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DCCG receives grant from First Midwest Bank for technology, livestock and produce

DeKalb County Community Gardens (DCCG) received $5,000 from the First Midwest Charitable Foundation to purchase technology and locally-raised livestock and produce.

An initial $2,500 grant was awarded for the purchase of two computer tablets to facilitate patron registration within two of DCCG’s community food needs programs: the Grow Mobile, a mobile food pantry and education center, and the food pantry at the Genoa Area Community Food Hub.

“Having a computer tablet will make collecting information at our food distributions much more efficient,” says Elijah Saucedo, DCCG’s Community Food Needs Director. “That information will be centralized and easier to access so that we can learn how to better serve our community and make sure we provide the best experience possible.”

“The grant application included the opportunity to request an additional $2,500,” said Heather Edwards, DCCG Associate Director. “We explained that we’d use that additional grant to purchase livestock from a local farmer and have it processed locally. The fresh meat would then be shared with food insecure residents in DeKalb County through the Grow Mobile and the Genoa Hub food pantry.”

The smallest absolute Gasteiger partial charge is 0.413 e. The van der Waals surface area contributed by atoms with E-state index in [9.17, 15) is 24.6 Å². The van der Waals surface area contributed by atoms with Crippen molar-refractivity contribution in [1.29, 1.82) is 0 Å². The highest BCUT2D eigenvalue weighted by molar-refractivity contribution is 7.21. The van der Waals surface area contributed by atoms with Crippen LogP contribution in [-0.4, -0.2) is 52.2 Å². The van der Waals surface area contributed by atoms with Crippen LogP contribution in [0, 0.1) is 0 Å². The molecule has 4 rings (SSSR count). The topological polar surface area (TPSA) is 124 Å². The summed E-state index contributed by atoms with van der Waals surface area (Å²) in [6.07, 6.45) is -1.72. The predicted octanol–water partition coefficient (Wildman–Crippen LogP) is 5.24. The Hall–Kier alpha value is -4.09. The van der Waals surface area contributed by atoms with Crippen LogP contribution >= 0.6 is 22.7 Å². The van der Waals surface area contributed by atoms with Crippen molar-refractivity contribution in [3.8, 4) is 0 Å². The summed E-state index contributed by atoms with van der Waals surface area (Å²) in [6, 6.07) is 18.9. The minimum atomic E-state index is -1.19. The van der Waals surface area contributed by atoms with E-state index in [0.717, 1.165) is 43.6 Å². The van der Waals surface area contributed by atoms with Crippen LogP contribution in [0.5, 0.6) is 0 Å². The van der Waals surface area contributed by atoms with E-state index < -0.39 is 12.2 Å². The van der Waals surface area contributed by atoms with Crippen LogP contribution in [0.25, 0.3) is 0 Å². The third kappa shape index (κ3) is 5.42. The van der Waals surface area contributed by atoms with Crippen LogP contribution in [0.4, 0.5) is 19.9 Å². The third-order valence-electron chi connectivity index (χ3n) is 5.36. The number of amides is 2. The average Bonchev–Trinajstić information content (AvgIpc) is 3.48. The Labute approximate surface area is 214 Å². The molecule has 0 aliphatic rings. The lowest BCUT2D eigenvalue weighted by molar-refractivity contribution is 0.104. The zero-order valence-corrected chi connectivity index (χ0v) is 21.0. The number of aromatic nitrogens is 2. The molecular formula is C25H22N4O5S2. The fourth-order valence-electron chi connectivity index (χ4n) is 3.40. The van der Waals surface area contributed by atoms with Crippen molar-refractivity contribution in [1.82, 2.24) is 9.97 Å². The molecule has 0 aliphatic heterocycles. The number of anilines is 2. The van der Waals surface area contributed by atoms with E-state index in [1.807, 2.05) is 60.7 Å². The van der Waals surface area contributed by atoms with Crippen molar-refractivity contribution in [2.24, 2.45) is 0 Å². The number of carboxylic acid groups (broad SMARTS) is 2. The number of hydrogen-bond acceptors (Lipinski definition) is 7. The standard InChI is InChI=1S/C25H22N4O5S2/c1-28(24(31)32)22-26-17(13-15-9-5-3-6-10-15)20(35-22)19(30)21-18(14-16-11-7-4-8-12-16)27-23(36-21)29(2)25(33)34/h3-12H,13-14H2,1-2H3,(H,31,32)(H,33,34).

First Midwest Bank employees were encouraged to submit grant nominations for local non-profit organizations that accelerate momentum for people, momentum for businesses, provide COVID-19 relief or advance social justice and equality in bank’s market area.

DCCG was nominated by Hannah Davekos, Branch Manager of First Midwest Bank in Genoa, who said “this grant could not have gone to a more deserving organization.”

“As an organization, DCCG has hit just about every aspect of what First Midwest Bank is looking for in the organizations it supports,” she said. “Through the Grow Mobile, Genoa Area Community Food Hub, Walnut Grove Vocational Farms and so much more, DCCG not only provides life-enriching food and resources for people hit heavily by the ramifications of COVID-19, but it also addresses multiple social justice needs by serving food in low income communities, and providing valuable job and life experience through Walnut Grove Vocational Farms for our community members with who are developmentally disabled.”

The technology and food obtained from the grant will help sustain DCCG’s efforts to ensure that no one goes hungry in DeKalb County and the organization’s ability to share fresh, nutritious foods that may not be readily available to all residents in the community. The purchase of produce from local producers will help supplement DCCG’s current community food distributions.

Since mid-March of this year, DCCG has distributed free groceries to more than 130,000 people.

For more information about DeKalb County Community Gardens, visit www.dekalbgardens.org.

Source: The Daily Chronicle

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